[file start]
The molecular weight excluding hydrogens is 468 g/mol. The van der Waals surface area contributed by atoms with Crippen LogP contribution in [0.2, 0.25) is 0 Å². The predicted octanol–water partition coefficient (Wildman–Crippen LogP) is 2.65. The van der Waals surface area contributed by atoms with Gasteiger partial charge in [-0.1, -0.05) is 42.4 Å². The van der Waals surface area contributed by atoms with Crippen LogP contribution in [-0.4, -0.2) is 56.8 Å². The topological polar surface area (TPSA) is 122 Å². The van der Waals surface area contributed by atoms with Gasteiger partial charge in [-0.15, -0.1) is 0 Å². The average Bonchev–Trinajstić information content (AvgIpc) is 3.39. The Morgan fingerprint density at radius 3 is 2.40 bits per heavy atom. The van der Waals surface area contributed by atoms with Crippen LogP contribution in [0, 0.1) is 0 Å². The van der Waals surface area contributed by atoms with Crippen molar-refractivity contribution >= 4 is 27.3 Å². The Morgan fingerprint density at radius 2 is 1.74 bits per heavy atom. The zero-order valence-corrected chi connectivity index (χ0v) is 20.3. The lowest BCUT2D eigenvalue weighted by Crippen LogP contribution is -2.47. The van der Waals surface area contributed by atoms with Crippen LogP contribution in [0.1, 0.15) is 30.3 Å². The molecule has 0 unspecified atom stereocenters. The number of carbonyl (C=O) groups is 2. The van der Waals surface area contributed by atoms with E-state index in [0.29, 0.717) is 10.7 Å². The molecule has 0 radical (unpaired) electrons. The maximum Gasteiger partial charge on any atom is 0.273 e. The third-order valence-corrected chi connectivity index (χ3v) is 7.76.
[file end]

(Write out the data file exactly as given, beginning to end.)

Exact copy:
The molecular weight excluding hydrogens is 468 g/mol. The van der Waals surface area contributed by atoms with Crippen LogP contribution in [0.2, 0.25) is 0 Å². The predicted octanol–water partition coefficient (Wildman–Crippen LogP) is 2.65. The van der Waals surface area contributed by atoms with Gasteiger partial charge in [-0.1, -0.05) is 42.4 Å². The van der Waals surface area contributed by atoms with Crippen LogP contribution in [-0.4, -0.2) is 56.8 Å². The topological polar surface area (TPSA) is 122 Å². The van der Waals surface area contributed by atoms with Gasteiger partial charge in [-0.15, -0.1) is 0 Å². The average Bonchev–Trinajstić information content (AvgIpc) is 3.39. The Morgan fingerprint density at radius 3 is 2.40 bits per heavy atom. The van der Waals surface area contributed by atoms with Crippen LogP contribution in [0, 0.1) is 0 Å². The van der Waals surface area contributed by atoms with Crippen molar-refractivity contribution >= 4 is 27.3 Å². The Morgan fingerprint density at radius 2 is 1.74 bits per heavy atom. The zero-order valence-corrected chi connectivity index (χ0v) is 20.3. The lowest BCUT2D eigenvalue weighted by Crippen LogP contribution is -2.47. The van der Waals surface area contributed by atoms with Crippen LogP contribution in [0.1, 0.15) is 30.3 Å². The molecule has 0 unspecified atom stereocenters. The number of carbonyl (C=O) groups is 2. The van der Waals surface area contributed by atoms with E-state index in [0.29, 0.717) is 10.7 Å². The molecule has 0 radical (unpaired) electrons. The maximum Gasteiger partial charge on any atom is 0.273 e. The third-order valence-corrected chi connectivity index (χ3v) is 7.76.